I recommend going to Diniwid beach to wind down after a long sun-drenched day. Go before 4 pm and find a comfortable bean bag at Wahine Beach Bar. Try some of their delicious appetisers after going for an afternoon swim. You can drink their famous Kalamansi margaritas and smoke some flavoured shisha whilst watching one of the most incredible sunsets on the island. It’s worth arriving early as it gets busy once the sun starts setting.
When to go: Anytime
How to get there: 20 minutes by tricycle from Station 2 OR by boat.
Tambisaan is located in a developing area that still holds its original charm. Due to this, it’s worth visiting before everyone finds out about this slice of paradise. Tambisaan Beach’s village is home to extremely friendly locals, which allows visitors a chance to connect with the people living there unlike the busier parts of the island which is more business orientated.
It was here that we fell in love with the smiling children and played with them in the crystal clear sea. We chatted, we swam and took turns jumping into the blue waters from different level ledges. We saw families going about their daily lives, including a little boy washing his chicken which later became his lunch. The children jumped onto passing boats to perform backflips for visitors and others played with what looked like a ball, which actually turned out to be a puffer fish!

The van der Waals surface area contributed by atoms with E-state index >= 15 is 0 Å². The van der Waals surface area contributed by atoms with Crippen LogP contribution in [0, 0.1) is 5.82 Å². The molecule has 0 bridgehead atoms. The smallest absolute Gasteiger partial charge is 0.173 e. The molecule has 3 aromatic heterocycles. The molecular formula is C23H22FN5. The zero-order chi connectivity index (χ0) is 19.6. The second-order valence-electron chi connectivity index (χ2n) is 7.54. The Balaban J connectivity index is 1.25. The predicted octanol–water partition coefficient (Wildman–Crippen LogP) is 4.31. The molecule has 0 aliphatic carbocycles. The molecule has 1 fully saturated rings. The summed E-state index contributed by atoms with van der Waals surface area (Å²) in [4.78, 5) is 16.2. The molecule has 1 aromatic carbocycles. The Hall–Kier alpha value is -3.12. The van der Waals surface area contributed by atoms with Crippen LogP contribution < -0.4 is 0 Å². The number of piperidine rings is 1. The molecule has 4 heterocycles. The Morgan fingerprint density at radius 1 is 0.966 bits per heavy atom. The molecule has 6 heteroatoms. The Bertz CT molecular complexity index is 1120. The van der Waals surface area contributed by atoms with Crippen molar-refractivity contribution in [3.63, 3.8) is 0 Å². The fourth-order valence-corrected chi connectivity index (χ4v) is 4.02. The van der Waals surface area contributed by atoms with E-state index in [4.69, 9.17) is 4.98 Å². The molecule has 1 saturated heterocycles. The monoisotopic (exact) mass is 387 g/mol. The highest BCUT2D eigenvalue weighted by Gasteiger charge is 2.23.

I really loved every beach on this list, yet Tambisaan was my favourite by far! Make sure you walk up the stairs to the pink gazebo-like structure, a local hang out and great viewpoint. This part of the island is also ideal to go snorkelling as you can find lots of colourful fish and coral reefs. Tambisaan is located next to Crocodile Island, a famous dive site that is shaped like a crocodile.
Ilig Iligan Beach
When to go: Morning
How to get there: 25 minutes by tricycle from Station 2 OR by boat
Ilig Iligan. Try saying that fast 10 times! This beach is what I would call rugged and untouched, and that is exactly why I loved it. Ilig is a great spot to snorkel and experience an area where minimal tourists make the effort to visit. Upon arrival and facing the water, walk to the far left side. When I was leaving, I noticed more people gathered on the right-hand side.
We arrived around 10 am to an empty stretch of white, squishy sand and a friendly local happy to have us there. We paid a small price for shade and a sun bed, and even less for some local beers. Hours passed and we were still the only ones here! This beach is truly paradise with only a few boats passing by, making it well worth a visit.
Puka Shell Beach